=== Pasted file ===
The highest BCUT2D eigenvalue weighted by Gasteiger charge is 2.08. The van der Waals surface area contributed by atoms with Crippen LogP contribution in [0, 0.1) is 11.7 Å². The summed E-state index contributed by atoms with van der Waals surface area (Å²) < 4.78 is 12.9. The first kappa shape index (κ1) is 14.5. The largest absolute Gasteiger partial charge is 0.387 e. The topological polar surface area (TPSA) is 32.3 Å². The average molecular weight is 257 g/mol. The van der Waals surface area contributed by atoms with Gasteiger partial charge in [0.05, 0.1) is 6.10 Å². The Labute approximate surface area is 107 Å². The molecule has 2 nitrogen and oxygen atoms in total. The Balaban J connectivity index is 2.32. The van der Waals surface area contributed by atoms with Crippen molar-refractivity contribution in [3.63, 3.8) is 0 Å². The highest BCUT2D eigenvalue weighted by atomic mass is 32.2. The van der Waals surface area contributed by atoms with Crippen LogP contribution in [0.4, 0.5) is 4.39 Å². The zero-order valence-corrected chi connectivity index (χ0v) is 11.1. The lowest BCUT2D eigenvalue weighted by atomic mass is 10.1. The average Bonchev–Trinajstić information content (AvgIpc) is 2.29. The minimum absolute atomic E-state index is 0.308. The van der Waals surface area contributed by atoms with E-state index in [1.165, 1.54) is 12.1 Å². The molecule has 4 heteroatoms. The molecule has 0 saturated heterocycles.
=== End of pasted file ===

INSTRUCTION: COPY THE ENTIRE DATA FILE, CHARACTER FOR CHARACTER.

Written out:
The highest BCUT2D eigenvalue weighted by Gasteiger charge is 2.08. The van der Waals surface area contributed by atoms with Crippen LogP contribution in [0, 0.1) is 11.7 Å². The summed E-state index contributed by atoms with van der Waals surface area (Å²) < 4.78 is 12.9. The first kappa shape index (κ1) is 14.5. The largest absolute Gasteiger partial charge is 0.387 e. The topological polar surface area (TPSA) is 32.3 Å². The average molecular weight is 257 g/mol. The van der Waals surface area contributed by atoms with Gasteiger partial charge in [0.05, 0.1) is 6.10 Å². The Labute approximate surface area is 107 Å². The molecule has 2 nitrogen and oxygen atoms in total. The Balaban J connectivity index is 2.32. The van der Waals surface area contributed by atoms with Crippen molar-refractivity contribution in [3.63, 3.8) is 0 Å². The highest BCUT2D eigenvalue weighted by atomic mass is 32.2. The van der Waals surface area contributed by atoms with Crippen LogP contribution in [0.4, 0.5) is 4.39 Å². The zero-order valence-corrected chi connectivity index (χ0v) is 11.1. The lowest BCUT2D eigenvalue weighted by atomic mass is 10.1. The average Bonchev–Trinajstić information content (AvgIpc) is 2.29. The minimum absolute atomic E-state index is 0.308. The van der Waals surface area contributed by atoms with E-state index in [1.165, 1.54) is 12.1 Å². The molecule has 4 heteroatoms. The molecule has 0 saturated heterocycles.